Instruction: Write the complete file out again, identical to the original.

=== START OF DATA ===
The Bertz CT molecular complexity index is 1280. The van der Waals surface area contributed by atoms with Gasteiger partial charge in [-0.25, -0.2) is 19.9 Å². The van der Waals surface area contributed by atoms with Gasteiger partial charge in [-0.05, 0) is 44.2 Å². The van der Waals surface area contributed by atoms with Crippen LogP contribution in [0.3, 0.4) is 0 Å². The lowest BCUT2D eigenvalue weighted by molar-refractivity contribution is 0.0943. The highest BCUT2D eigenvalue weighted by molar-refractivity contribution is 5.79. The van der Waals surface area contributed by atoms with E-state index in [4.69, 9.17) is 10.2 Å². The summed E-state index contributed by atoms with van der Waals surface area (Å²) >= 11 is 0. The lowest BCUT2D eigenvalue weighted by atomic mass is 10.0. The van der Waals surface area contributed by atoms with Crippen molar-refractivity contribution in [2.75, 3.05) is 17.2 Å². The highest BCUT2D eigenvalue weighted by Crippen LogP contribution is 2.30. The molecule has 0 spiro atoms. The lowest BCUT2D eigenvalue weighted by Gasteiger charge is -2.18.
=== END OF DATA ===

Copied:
The Bertz CT molecular complexity index is 1280. The van der Waals surface area contributed by atoms with Gasteiger partial charge in [-0.25, -0.2) is 19.9 Å². The van der Waals surface area contributed by atoms with Gasteiger partial charge in [-0.05, 0) is 44.2 Å². The van der Waals surface area contributed by atoms with Crippen LogP contribution in [0.3, 0.4) is 0 Å². The lowest BCUT2D eigenvalue weighted by molar-refractivity contribution is 0.0943. The highest BCUT2D eigenvalue weighted by molar-refractivity contribution is 5.79. The van der Waals surface area contributed by atoms with E-state index in [4.69, 9.17) is 10.2 Å². The summed E-state index contributed by atoms with van der Waals surface area (Å²) >= 11 is 0. The lowest BCUT2D eigenvalue weighted by atomic mass is 10.0. The van der Waals surface area contributed by atoms with Crippen molar-refractivity contribution in [2.75, 3.05) is 17.2 Å². The highest BCUT2D eigenvalue weighted by Crippen LogP contribution is 2.30. The molecule has 0 spiro atoms. The lowest BCUT2D eigenvalue weighted by Gasteiger charge is -2.18.